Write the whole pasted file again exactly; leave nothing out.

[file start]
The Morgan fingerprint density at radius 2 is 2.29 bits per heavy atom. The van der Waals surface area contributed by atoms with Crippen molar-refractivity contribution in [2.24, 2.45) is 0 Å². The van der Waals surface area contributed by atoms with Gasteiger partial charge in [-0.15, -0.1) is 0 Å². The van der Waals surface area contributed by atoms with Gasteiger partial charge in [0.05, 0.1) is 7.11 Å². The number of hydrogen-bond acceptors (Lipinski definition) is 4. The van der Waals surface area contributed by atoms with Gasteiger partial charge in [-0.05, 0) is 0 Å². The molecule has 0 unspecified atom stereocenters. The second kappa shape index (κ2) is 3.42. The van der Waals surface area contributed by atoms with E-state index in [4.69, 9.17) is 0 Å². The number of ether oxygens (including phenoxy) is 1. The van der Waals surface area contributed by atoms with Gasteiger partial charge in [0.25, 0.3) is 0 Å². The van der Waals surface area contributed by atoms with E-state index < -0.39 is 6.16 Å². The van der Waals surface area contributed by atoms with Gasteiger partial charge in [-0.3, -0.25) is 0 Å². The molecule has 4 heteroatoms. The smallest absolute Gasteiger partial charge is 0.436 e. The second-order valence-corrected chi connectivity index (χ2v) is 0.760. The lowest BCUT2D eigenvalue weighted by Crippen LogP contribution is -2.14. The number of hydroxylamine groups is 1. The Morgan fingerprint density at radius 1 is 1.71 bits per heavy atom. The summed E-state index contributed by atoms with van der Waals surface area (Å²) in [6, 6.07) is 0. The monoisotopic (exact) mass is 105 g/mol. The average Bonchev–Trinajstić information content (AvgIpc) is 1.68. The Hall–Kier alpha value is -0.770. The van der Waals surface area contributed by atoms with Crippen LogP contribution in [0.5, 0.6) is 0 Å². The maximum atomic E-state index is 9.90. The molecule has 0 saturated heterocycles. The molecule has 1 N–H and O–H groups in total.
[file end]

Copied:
The Morgan fingerprint density at radius 2 is 2.29 bits per heavy atom. The van der Waals surface area contributed by atoms with Crippen molar-refractivity contribution in [2.24, 2.45) is 0 Å². The van der Waals surface area contributed by atoms with Gasteiger partial charge in [-0.15, -0.1) is 0 Å². The van der Waals surface area contributed by atoms with Gasteiger partial charge in [0.05, 0.1) is 7.11 Å². The number of hydrogen-bond acceptors (Lipinski definition) is 4. The van der Waals surface area contributed by atoms with Gasteiger partial charge in [-0.05, 0) is 0 Å². The molecule has 0 unspecified atom stereocenters. The second kappa shape index (κ2) is 3.42. The van der Waals surface area contributed by atoms with E-state index in [4.69, 9.17) is 0 Å². The number of ether oxygens (including phenoxy) is 1. The van der Waals surface area contributed by atoms with Gasteiger partial charge in [0.25, 0.3) is 0 Å². The van der Waals surface area contributed by atoms with E-state index < -0.39 is 6.16 Å². The van der Waals surface area contributed by atoms with Gasteiger partial charge in [-0.3, -0.25) is 0 Å². The molecule has 4 heteroatoms. The smallest absolute Gasteiger partial charge is 0.436 e. The second-order valence-corrected chi connectivity index (χ2v) is 0.760. The lowest BCUT2D eigenvalue weighted by Crippen LogP contribution is -2.14. The number of hydroxylamine groups is 1. The Morgan fingerprint density at radius 1 is 1.71 bits per heavy atom. The summed E-state index contributed by atoms with van der Waals surface area (Å²) in [6, 6.07) is 0. The monoisotopic (exact) mass is 105 g/mol. The average Bonchev–Trinajstić information content (AvgIpc) is 1.68. The Hall–Kier alpha value is -0.770. The van der Waals surface area contributed by atoms with Crippen LogP contribution in [0.5, 0.6) is 0 Å². The maximum atomic E-state index is 9.90. The molecule has 0 saturated heterocycles. The molecule has 1 N–H and O–H groups in total.